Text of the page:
Mile 24, my fella appeared again. I ran towards him, half delirious shouting ‘I’m gonna do it! I’m gonna do it!’ He ran alongside me for the next mile. Everything hurt, but excitement had taken over. It was a strange feeling. I so desperately wanted to finish, but after the months of hard work I’d put in preparing for it, I was kind of sad that it was ending. It’s like a chapter of my life is coming to a close. A chapter in which I have learned so much.
Mile 25, I made my way to the water station to take in one last cup of that God awful Gatorade and pour some water over myself to cool down. I saw a guy holding a sign that said ‘Cocktails, 1/2 mile’ – I don’t drink so I couldn’t care less about the cocktails part but half a mile? Half a mile?! That’s it?! The crowds were heavy on each side of the street now, encouraging us with every step.
Then, like an oasis in the desert, the finish line popped up on the horizon. I covered my face with my hands to wipe my tears, turned to my fella and said ‘Fuck it, I’m off!’, and I gritted my teeth, sucked up my tears and sprinted like I’ve never sprinted before. The crowd cheered as they watched me pass runner after runner, practically clawing to cross the line. I was running so hard I thought I would puke, but I couldn’t give anything less than every last bit of energy I had.
Then, after four months of training and a whole lot of learning, I finally crossed the finish line in four glorious, grueling hours and 40 awesome minutes. I have never felt a feeling like it. A few strides past the finish line and a San Francisco fireman handed me a Tiffany & Co box which contained my finisher’s necklace. I wandered around the finisher’s village in kind of a daze, then caught the bus back downtown.
It was then that I realised it’s possible to ‘hit the wall’ after you finish a marathon. I don’t remember much about it but for half an hour or so, apparently, my lips had turned blue, I was mumbling incoherently, couldn’t walk in a straight line and looked like I was going to pass out. I just remember I had terrible stomach cramps and nausea and an overwhelming urge to lie down. I narrowly avoided a trip to the hospital, but it was a scary time – thankfully, a lie down, some water and a snack helped get me back in the land of the living.
More than 12 hours on, I still can’t quite believe I’ve done it. In the space of a year I’ve gone from being someone who wouldn’t run for a bus, to running a marathon. I feel that running has quite literally saved my life and brought some of the best people I’ve ever known into it. It takes me on new adventures every day and the one it gave me in San Francisco was nothing short of awesome.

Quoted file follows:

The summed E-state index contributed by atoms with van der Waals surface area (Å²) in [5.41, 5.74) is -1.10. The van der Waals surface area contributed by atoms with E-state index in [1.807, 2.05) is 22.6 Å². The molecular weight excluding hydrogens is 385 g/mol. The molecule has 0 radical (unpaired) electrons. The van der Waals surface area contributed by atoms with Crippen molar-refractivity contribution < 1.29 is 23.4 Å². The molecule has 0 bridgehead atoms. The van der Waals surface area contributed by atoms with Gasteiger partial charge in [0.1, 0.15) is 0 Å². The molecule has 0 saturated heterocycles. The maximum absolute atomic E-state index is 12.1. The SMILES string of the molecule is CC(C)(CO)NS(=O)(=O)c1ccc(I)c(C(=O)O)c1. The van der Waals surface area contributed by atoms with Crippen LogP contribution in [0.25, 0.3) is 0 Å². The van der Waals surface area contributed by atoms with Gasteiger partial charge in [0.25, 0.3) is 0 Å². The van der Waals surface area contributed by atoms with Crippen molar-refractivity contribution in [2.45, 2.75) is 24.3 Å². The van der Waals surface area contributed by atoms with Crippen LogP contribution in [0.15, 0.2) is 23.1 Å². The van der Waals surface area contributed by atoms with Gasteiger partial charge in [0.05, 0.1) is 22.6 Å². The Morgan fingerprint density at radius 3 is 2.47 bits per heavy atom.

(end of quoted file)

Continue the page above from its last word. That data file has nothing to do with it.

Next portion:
Naturally, I couldn’t have done it without the support and help of the following people:
Nike – thank you so much for believing in me and putting on such a great race.
Simon Freeman – you have been such an incredible source of help, advice and inspiration on my journey. Thank you for being such a shining example and where grit and determination can get you. Everything I’ve learned from you, I used in this race. You are awesome.
My own personal Angelo Dundee – you know who you are. There aren’t enough thank yous. It just keeps getting better.
Run Dem Crew – the best running family a girl could wish for. I was running with you all in my mind. Thank you for every encouraging word, every enquiry about how my training was going, every Tuesday run and Thursday track session. I love you all. RDC fo’ life.
Rhalou – ahh sexyface. Thank you for the long Sunday runs and the laughs that went along with them. I’m so happy to now count you as a friend. When the going got tough in this race, I thought of our canal runs and had a giggle.
Maja – You are the best track partner ever. You believed in me during the moments I didn’t believe in myself. Thank you for pushing me.
Team Bangs on the Run – You ladies have lifted me up and carried me with all your love and support. You already know how I feel. We family yo. I love y’all.
My family – Thank you for listening to me drone on about running for the past few months, for always being supportive, encouraging and most of all loving. You have always supported my dreams and goals, but it means so much to me that you’re supporting this one.
And so ends this chapter. What will I run next? I have no idea, but I’m feeling inspired and recharged. Thank all of you who’ve been keeping up with this journey – your well wishes and support have been absolutely amazing.
Now, I’m off to get some sleep. Turns out, running 26.2 miles is a bit tiring.